The Bridge of the Americas, or the Puente de las Americas, or as it was originally called, the Thatcher Ferry Bridge, is an enormous road bridge located in Panama City, which spans the entrance to the Panama Canal / Pacific Ocean.
This magnificent structure was completed in 1962 and was the only NON-SWINGING (oh my goodness just thinking of a swinging road bridge makes us anxious) that connects North and South America until 2004 when the Centennial Bridge was completed.
It is located at Balboa, just near Panama City, and was built by the United States at a cost of 20 million U.S. dollars. It is a key part of the Pan-American highway, and has played a large role in world trade as road traffic through the canal increased. It carried some 9,500 vehicles per day during its beginning and by 2004 that figure had expanded to 35,000 vehicles per day. At that point, planning officials realized there was a great need for another bridge, and Centennial Bridge was constructed to alleviate some of the bottlenecking that was occurring with traffic going over the Bridge of the Americas.
Much like other projects of the Panama Canal construction, the bridge has seen its fair share of protests and dramatic political discourse over the decades. It was to be named the Thatcher Ferry Bridge, after the original ferry that crossed the canal near where the bridge was constructed. The ferry itself, was named for Maurice H. Thatcher, a former member of the canal commission, who had called for legislation to create the ferry. Thatcher was able to cut the tape at the opening of the bridge, however, the name was very unpopular with the government officials in Panama, who preferred the name, “Bridge of the Americas”. The Panamanian officials won the debate and the name was debated by their National Assembly in 1962, just 10 days after the bridge opened. It remained legally named the Thatcher Ferry Bridge until Panamanian control took over in 1979. Postage stamps were even issued showing the engineering marvel with the name, “Thatcher Ferry Bridge”. What’s more peculiar, is Thatcher Ferry Bridge stamps have become even more rare and sought after by stamp collectors because of their known error on one sheet where the bridge is visibly missing – oops!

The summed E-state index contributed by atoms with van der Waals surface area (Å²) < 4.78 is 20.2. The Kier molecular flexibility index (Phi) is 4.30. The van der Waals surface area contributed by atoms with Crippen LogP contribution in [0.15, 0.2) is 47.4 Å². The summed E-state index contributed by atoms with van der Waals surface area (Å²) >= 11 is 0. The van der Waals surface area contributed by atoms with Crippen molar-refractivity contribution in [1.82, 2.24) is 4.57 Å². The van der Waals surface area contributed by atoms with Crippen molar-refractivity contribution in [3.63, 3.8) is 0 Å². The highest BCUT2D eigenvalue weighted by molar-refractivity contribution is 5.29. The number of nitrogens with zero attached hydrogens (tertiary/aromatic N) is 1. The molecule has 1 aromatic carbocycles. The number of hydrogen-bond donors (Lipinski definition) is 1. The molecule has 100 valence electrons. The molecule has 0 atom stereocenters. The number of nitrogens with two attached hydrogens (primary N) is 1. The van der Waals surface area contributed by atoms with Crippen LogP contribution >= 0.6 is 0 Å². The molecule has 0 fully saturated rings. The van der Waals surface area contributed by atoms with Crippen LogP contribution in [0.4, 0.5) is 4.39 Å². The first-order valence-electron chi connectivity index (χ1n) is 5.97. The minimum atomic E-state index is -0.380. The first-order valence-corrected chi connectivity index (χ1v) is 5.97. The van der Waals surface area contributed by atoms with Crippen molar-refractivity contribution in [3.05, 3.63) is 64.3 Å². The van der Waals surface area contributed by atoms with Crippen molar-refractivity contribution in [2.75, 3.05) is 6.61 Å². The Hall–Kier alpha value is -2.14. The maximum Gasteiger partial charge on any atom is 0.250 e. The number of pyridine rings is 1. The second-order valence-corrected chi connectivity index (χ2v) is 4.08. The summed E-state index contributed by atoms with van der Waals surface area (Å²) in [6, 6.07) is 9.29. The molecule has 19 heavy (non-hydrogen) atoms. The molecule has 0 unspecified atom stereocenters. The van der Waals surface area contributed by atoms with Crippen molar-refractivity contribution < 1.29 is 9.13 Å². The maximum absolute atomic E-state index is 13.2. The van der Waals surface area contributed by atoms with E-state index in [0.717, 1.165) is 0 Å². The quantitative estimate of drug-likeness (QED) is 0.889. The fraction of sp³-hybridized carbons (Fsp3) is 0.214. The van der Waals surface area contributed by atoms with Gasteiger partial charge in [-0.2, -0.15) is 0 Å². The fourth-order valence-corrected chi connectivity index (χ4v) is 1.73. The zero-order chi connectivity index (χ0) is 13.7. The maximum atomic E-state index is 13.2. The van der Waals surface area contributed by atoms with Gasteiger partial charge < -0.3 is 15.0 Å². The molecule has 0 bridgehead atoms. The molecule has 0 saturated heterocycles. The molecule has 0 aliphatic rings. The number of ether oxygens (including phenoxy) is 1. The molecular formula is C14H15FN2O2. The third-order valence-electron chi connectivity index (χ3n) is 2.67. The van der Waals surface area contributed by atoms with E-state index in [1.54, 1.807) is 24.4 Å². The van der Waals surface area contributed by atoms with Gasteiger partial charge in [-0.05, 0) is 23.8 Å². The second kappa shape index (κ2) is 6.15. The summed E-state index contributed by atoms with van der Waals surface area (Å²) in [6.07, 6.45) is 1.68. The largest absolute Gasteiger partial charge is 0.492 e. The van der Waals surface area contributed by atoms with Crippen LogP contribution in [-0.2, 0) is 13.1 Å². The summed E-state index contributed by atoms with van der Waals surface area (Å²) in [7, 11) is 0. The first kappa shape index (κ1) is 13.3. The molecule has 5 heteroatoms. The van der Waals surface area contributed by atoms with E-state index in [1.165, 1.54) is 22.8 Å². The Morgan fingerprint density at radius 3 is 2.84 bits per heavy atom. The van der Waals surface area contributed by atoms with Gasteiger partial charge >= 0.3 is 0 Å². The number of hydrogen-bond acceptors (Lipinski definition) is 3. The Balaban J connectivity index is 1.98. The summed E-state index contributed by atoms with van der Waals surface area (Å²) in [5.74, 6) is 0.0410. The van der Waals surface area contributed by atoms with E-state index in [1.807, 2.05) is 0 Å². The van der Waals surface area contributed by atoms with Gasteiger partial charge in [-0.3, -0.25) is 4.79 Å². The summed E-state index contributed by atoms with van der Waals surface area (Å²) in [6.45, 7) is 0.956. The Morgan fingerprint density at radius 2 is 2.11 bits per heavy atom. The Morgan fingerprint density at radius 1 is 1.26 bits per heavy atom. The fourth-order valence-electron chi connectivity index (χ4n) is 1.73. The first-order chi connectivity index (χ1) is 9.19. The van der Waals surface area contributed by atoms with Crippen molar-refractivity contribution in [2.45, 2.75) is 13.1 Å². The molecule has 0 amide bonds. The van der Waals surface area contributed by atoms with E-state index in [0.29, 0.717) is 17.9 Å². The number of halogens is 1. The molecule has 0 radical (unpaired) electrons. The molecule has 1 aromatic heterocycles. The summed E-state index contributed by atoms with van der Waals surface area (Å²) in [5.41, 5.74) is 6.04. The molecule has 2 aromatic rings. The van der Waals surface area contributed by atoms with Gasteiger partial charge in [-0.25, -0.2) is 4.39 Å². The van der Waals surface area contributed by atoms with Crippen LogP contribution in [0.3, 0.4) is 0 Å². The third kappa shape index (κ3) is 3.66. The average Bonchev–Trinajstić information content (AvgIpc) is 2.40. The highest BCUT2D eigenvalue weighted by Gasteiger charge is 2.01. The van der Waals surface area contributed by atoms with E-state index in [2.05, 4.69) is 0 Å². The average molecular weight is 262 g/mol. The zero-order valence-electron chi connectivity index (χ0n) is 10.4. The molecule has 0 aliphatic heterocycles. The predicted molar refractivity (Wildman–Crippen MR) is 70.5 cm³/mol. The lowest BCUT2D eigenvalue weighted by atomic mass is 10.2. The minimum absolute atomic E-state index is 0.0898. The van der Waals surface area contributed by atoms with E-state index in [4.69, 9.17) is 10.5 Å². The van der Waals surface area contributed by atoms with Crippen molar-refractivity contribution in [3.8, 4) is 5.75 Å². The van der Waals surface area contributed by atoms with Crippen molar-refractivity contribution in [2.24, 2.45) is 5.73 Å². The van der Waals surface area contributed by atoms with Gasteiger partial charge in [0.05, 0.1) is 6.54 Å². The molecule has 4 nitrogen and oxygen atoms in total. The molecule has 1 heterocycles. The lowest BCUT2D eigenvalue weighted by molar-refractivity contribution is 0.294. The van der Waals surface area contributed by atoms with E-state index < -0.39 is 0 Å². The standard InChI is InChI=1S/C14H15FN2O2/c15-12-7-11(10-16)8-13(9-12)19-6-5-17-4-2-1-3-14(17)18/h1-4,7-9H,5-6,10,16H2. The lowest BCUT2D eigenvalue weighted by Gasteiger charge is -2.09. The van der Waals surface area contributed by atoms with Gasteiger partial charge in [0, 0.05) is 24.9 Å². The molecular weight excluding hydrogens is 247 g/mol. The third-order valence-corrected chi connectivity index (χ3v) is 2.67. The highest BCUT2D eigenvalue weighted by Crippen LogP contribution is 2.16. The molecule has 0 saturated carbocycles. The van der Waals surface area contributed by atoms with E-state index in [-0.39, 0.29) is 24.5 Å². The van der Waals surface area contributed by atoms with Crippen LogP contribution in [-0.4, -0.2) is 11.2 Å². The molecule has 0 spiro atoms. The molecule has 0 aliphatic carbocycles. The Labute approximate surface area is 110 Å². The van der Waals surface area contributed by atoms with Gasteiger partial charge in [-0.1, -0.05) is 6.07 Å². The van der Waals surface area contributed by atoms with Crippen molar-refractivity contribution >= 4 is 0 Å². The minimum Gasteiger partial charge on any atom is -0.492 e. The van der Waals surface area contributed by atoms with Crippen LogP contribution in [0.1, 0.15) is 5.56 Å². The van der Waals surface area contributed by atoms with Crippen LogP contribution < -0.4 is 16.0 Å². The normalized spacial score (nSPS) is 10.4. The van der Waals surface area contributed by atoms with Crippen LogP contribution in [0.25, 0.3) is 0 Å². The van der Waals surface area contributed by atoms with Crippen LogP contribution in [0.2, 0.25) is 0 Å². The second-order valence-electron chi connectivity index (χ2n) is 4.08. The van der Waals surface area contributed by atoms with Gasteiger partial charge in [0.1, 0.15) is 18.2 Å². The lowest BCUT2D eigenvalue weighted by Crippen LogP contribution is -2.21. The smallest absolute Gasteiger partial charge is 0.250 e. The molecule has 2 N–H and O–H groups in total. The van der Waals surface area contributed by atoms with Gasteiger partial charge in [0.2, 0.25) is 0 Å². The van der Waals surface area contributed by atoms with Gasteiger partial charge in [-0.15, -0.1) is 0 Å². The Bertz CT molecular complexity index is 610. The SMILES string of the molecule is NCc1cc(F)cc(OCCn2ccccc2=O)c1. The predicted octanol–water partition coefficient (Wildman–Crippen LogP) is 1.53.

One can spot Casco Viejo from the Bridge of the Americas, especially on a clear, sunny day. Located within Casco is Magnolia Inn in Casco Viejo, a well-appointed, luxury boutique hotel and hostel in Panama City, Panama. In addition to being one of the best reviewed hotels and hostels in Casco Viejo by Trip Advisor, Booking.com and Hostel Word, Magnolia Inn is conveniently located near a variety of attractions. In Panama City, these include:
- the Panama Canal
- the Panama Canal Museum
- the jungle around Gatun Lake
- Monkey Island
- Amador Causeway
- Frank Gehry's Biomuseo
- the Bridge of the Americas
- Avenida Balboa
In Casco Viejo, these include: